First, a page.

"Can I Get Your Advice on Something?"

The reality is, children often go to their parents for advice already knowing the decision they would make even if their parents’ decision doesn’t agree with theirs- so watch out. If your child comes to you asking if they should join a fraternity or sorority, they are interested in pledging or have already received a bid from at least one house. If you let your child know the typical expectations in Greek fraternity and sorority life, which revolve around heavy drinking and excessive partying, it may not sit well with them. They may even join to spite you. Responding with “I never pledged so I’m not entirely sure. Tell me why you’re interested” is optimal because you’re not passing judgment and are gauging their curiosity at the same time. This won’t work if your child knows you were a Kappa Sigma, of course, so tell them what your experience was like – positive or negative – and let them choose their path from there. If you loved going Greek, maybe they will too- but if your time was less than perfect, being honesty without malice or critical judgement could be a key factor in your child’s final choice.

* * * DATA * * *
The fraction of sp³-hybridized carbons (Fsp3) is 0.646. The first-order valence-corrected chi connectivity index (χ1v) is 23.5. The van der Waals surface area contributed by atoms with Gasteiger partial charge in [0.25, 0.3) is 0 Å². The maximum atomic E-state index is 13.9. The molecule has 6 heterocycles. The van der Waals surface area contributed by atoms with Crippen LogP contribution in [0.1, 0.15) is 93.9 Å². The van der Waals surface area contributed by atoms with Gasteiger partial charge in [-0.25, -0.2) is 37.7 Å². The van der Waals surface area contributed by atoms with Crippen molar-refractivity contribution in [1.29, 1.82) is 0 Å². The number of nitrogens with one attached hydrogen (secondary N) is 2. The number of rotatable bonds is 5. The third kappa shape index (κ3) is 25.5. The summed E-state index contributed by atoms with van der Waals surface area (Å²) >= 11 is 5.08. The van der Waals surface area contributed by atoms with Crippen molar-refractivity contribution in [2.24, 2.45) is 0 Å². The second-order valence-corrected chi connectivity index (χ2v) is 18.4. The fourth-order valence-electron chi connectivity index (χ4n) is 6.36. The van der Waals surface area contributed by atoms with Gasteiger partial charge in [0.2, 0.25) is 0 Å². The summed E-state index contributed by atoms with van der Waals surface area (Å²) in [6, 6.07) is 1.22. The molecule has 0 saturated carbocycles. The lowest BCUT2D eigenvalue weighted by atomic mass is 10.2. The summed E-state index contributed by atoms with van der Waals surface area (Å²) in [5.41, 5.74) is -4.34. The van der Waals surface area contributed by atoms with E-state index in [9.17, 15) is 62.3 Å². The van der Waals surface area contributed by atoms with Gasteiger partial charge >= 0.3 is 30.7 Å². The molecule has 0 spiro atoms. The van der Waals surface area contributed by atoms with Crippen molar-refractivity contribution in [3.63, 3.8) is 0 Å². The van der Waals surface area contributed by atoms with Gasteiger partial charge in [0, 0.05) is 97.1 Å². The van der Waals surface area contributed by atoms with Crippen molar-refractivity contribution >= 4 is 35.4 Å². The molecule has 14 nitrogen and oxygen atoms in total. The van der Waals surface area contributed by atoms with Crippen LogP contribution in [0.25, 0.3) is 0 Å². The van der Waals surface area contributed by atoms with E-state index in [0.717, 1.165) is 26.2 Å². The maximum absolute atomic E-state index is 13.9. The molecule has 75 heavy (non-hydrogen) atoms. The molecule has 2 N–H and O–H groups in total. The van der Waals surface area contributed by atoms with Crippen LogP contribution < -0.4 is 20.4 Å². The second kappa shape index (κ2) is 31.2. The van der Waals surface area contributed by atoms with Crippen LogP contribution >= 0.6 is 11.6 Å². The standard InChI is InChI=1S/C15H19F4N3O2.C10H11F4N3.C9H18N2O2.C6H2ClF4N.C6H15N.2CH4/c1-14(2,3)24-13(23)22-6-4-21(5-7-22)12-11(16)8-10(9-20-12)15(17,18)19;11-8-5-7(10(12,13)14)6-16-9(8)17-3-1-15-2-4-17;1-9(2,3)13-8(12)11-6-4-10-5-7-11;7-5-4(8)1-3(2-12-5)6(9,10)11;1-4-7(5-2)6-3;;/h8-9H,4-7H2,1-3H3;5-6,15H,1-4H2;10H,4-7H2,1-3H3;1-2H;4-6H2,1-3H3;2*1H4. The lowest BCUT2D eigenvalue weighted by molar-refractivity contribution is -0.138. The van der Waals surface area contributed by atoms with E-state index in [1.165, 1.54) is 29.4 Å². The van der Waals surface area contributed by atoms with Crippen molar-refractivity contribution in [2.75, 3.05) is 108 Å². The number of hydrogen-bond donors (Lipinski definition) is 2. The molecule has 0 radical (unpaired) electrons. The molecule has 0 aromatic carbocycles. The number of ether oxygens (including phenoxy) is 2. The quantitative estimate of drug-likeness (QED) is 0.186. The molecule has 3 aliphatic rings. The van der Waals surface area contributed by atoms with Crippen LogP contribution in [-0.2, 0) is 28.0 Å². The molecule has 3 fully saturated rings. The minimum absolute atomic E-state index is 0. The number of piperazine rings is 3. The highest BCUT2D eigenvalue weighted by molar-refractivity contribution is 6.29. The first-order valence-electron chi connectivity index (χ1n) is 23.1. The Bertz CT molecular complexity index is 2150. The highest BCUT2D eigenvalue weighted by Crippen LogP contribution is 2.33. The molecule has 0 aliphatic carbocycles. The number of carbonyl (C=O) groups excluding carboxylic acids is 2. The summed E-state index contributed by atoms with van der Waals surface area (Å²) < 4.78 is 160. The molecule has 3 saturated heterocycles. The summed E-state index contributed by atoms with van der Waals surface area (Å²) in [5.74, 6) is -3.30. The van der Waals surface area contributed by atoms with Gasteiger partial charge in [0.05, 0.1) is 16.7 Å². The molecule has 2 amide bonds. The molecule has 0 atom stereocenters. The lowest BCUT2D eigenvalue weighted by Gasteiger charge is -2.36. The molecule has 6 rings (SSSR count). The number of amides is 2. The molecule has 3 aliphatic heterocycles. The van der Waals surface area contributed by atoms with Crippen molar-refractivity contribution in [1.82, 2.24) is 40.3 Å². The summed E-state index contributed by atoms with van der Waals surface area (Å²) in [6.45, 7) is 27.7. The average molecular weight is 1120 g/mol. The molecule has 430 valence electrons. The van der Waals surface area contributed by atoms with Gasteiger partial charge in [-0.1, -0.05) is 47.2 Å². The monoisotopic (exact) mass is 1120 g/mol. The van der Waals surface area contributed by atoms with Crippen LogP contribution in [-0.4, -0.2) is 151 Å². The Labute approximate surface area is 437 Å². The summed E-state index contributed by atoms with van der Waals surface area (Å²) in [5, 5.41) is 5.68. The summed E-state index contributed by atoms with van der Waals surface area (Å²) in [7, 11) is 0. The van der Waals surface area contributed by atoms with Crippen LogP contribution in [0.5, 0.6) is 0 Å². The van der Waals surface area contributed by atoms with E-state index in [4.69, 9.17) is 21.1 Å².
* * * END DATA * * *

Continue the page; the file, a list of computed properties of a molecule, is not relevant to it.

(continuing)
For some unsolicited advice: You are responsible for your child’s existence on this planet but if they don’t directly ask you what your opinion is, don’t offer it. Doing so will make you seem meddlesome or wary of your child’s decision-making skills and it’s likely that it will prevent your child from coming to you for advice at all. When in doubt, trying listening without response unless you truly feel your child’s decision could threaten their safety or jeopardize their future.

Last Reviewed: February 2017

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